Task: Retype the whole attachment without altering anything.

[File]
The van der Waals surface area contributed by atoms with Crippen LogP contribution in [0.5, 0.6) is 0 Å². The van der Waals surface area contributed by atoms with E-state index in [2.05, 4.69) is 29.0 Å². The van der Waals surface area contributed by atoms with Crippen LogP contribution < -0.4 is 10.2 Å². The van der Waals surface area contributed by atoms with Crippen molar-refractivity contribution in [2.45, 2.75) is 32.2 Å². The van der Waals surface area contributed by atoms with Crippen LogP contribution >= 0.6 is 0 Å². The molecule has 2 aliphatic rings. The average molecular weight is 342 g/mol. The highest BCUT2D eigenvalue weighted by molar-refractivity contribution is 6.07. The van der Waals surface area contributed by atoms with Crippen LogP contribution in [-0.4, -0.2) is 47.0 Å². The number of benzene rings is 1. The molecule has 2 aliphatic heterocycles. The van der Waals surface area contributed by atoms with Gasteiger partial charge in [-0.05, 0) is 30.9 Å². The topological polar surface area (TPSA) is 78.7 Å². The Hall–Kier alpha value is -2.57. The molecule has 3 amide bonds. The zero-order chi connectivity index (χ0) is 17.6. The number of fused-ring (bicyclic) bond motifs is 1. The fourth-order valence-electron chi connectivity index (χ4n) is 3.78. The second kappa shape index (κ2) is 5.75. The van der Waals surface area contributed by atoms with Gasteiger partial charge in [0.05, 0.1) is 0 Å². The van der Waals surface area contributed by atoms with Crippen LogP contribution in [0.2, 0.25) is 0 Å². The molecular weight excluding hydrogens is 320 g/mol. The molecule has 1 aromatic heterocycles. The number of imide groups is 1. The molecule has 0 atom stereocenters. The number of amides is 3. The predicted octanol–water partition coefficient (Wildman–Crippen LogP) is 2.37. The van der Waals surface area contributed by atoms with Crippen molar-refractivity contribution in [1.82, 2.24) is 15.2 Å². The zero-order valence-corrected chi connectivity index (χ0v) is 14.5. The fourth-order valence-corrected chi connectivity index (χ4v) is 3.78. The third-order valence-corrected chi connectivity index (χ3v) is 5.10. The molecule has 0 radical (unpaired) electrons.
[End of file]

The van der Waals surface area contributed by atoms with Crippen LogP contribution in [0.5, 0.6) is 0 Å². The van der Waals surface area contributed by atoms with E-state index in [2.05, 4.69) is 29.0 Å². The van der Waals surface area contributed by atoms with Crippen LogP contribution < -0.4 is 10.2 Å². The van der Waals surface area contributed by atoms with Crippen molar-refractivity contribution in [2.45, 2.75) is 32.2 Å². The van der Waals surface area contributed by atoms with Crippen LogP contribution >= 0.6 is 0 Å². The molecule has 2 aliphatic rings. The average molecular weight is 342 g/mol. The highest BCUT2D eigenvalue weighted by molar-refractivity contribution is 6.07. The van der Waals surface area contributed by atoms with Crippen LogP contribution in [-0.4, -0.2) is 47.0 Å². The number of benzene rings is 1. The molecule has 2 aliphatic heterocycles. The van der Waals surface area contributed by atoms with Gasteiger partial charge in [-0.05, 0) is 30.9 Å². The topological polar surface area (TPSA) is 78.7 Å². The Hall–Kier alpha value is -2.57. The molecule has 3 amide bonds. The zero-order chi connectivity index (χ0) is 17.6. The number of fused-ring (bicyclic) bond motifs is 1. The fourth-order valence-electron chi connectivity index (χ4n) is 3.78. The second kappa shape index (κ2) is 5.75. The van der Waals surface area contributed by atoms with Gasteiger partial charge in [0.05, 0.1) is 0 Å². The van der Waals surface area contributed by atoms with Crippen LogP contribution in [0.2, 0.25) is 0 Å². The molecular weight excluding hydrogens is 320 g/mol. The molecule has 1 aromatic heterocycles. The number of imide groups is 1. The molecule has 0 atom stereocenters. The number of amides is 3. The predicted octanol–water partition coefficient (Wildman–Crippen LogP) is 2.37. The van der Waals surface area contributed by atoms with Crippen molar-refractivity contribution in [1.82, 2.24) is 15.2 Å². The zero-order valence-corrected chi connectivity index (χ0v) is 14.5. The fourth-order valence-corrected chi connectivity index (χ4v) is 3.78. The third-order valence-corrected chi connectivity index (χ3v) is 5.10. The molecule has 0 radical (unpaired) electrons.